PhD Candidate in Japan, researching Narrative in Games. Responds favorably to Thrash Metal, Karaoke, and Dungeons & Dragons.
Replaying Japan 2014 Recap
August 24, 2014
The Replaying Japan 2014: 2nd International Conference on Japan Game Studies took place at the University of Alberta, Edmonton from August 21st~23rd, and frankly, it was an insightful blast. In the above photo, I'm with the conference's first keynote speaker, Mr. Tomohiro Nihsikado, the original creator of Space Invaders. Back during the classic age of arcade games, game developers handled mostly everything by themselves--the asset creation, the programming (which was conducted in assembly, and according to Nishikado, had to be re-written from start to finish if there was a bug). The only thing Mr. Nishikado said he didn't make for Space Invaders was the iconic music. In terms of what he got for being one of the fathers of the classic arcade era of video games: a whole month's worth of pay as a bonus in the following month's paycheck.
Above: Video game history: Nishikado's original sketchbook where he conceptualized the Space Invader aliens. He said he was inspired by the illustrations of the Martian invaders in H. G. Wells' War of the Worlds, which he then converted to look like an octopus. After that, he designed the other aliens along the same maritime theme. When pixelated, the result is the aliens we know and love today.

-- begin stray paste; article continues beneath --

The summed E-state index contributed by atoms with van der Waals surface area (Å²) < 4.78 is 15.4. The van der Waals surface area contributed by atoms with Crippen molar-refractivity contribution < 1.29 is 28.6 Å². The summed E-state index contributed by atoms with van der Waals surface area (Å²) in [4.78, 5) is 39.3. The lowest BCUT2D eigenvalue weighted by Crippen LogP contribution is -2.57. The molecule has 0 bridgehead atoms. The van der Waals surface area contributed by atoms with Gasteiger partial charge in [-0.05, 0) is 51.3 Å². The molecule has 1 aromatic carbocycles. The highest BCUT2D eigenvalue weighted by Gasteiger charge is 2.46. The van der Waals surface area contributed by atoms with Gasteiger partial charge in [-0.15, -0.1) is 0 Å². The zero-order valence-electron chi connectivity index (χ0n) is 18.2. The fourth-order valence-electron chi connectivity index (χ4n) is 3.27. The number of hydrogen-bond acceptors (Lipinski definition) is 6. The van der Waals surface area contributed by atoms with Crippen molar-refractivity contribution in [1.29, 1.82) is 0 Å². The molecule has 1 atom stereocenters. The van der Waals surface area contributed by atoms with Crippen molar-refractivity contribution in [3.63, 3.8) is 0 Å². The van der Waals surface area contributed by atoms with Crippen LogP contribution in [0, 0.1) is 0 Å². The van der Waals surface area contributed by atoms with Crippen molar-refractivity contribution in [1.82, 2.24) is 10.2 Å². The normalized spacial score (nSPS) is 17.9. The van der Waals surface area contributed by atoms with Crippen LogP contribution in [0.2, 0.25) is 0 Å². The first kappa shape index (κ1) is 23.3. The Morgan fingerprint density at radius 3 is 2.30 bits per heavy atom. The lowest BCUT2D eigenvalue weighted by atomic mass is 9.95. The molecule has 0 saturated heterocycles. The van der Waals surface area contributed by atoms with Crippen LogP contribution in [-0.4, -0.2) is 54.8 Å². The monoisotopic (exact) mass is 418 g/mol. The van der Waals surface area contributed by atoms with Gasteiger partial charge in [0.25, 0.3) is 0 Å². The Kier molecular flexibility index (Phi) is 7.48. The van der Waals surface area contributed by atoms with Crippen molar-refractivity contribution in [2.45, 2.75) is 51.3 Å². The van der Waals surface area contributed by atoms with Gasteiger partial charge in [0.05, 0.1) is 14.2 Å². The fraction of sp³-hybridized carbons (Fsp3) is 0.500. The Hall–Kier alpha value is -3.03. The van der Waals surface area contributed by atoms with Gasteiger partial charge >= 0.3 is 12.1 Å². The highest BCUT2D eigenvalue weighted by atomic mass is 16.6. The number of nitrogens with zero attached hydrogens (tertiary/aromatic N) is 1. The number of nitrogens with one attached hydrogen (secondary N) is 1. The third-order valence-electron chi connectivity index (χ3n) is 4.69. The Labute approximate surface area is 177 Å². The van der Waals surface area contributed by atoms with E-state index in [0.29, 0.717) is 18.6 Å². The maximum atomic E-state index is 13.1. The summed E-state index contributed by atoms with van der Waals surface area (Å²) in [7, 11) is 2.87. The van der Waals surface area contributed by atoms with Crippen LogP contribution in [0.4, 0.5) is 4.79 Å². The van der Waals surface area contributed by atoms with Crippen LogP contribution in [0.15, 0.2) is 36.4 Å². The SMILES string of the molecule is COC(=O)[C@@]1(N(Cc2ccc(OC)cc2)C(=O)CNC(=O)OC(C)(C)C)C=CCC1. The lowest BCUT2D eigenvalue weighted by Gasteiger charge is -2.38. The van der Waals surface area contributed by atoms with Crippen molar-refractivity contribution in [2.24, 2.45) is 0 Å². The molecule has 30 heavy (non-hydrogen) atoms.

Perhaps one of my favorite pleasures in life is the North American-style breakfast. I can't tell you how many insightful conversations I've had with friends over just such a meal. On top of that, you just can't beat the flavor.
During the lunch break of the second day, the conference organizers set up a game lounge which featured all kinds of games, from historical classic machines like Breakout to new student-made games.
An original Breakout machine. This was an extremely hard game to play since the controller was just basically a very sensitive volume knob.
The best thing about conferences--meeting new friends. The fact that this is the Game Studies field just amplifies the comeraderie, seriously. We are all passionate about games being far more than merely entertainment tools, we're all deep thinkers who are heavily entrenched in the publish or perish mentality, and we all love pizza.
In summary, this is, to date, the best conference on Game Studies that I have ever attended. I got a lot of motivation from simply listening to and pondering the lectures and especially from trading new ideas and stories with new colleagues.